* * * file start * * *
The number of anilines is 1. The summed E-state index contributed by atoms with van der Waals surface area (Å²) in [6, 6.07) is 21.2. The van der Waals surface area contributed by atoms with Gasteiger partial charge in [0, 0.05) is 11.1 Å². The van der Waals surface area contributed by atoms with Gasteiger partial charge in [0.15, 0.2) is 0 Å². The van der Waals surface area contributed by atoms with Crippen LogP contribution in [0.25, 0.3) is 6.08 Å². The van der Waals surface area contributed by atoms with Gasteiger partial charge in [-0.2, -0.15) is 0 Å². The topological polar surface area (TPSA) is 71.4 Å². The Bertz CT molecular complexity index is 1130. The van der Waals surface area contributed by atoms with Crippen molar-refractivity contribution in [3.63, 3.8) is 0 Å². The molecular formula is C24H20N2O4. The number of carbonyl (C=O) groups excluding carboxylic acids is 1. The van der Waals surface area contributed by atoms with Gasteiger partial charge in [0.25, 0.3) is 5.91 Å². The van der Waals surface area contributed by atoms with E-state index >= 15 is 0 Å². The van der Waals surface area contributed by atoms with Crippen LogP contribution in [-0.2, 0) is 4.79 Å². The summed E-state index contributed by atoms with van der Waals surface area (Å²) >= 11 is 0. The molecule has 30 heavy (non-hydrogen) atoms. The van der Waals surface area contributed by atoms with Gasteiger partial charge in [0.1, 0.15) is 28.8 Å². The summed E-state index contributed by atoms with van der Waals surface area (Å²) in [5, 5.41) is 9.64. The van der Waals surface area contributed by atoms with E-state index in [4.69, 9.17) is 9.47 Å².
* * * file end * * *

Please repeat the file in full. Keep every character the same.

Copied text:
The number of anilines is 1. The summed E-state index contributed by atoms with van der Waals surface area (Å²) in [6, 6.07) is 21.2. The van der Waals surface area contributed by atoms with Gasteiger partial charge in [0, 0.05) is 11.1 Å². The van der Waals surface area contributed by atoms with Gasteiger partial charge in [0.15, 0.2) is 0 Å². The van der Waals surface area contributed by atoms with Crippen LogP contribution in [0.25, 0.3) is 6.08 Å². The van der Waals surface area contributed by atoms with Gasteiger partial charge in [-0.2, -0.15) is 0 Å². The topological polar surface area (TPSA) is 71.4 Å². The Bertz CT molecular complexity index is 1130. The van der Waals surface area contributed by atoms with Crippen molar-refractivity contribution in [3.63, 3.8) is 0 Å². The molecular formula is C24H20N2O4. The number of carbonyl (C=O) groups excluding carboxylic acids is 1. The van der Waals surface area contributed by atoms with Gasteiger partial charge in [0.25, 0.3) is 5.91 Å². The van der Waals surface area contributed by atoms with E-state index >= 15 is 0 Å². The van der Waals surface area contributed by atoms with Crippen LogP contribution in [-0.2, 0) is 4.79 Å². The summed E-state index contributed by atoms with van der Waals surface area (Å²) >= 11 is 0. The molecule has 30 heavy (non-hydrogen) atoms. The van der Waals surface area contributed by atoms with Gasteiger partial charge in [0.1, 0.15) is 28.8 Å². The summed E-state index contributed by atoms with van der Waals surface area (Å²) in [5, 5.41) is 9.64. The van der Waals surface area contributed by atoms with E-state index in [4.69, 9.17) is 9.47 Å².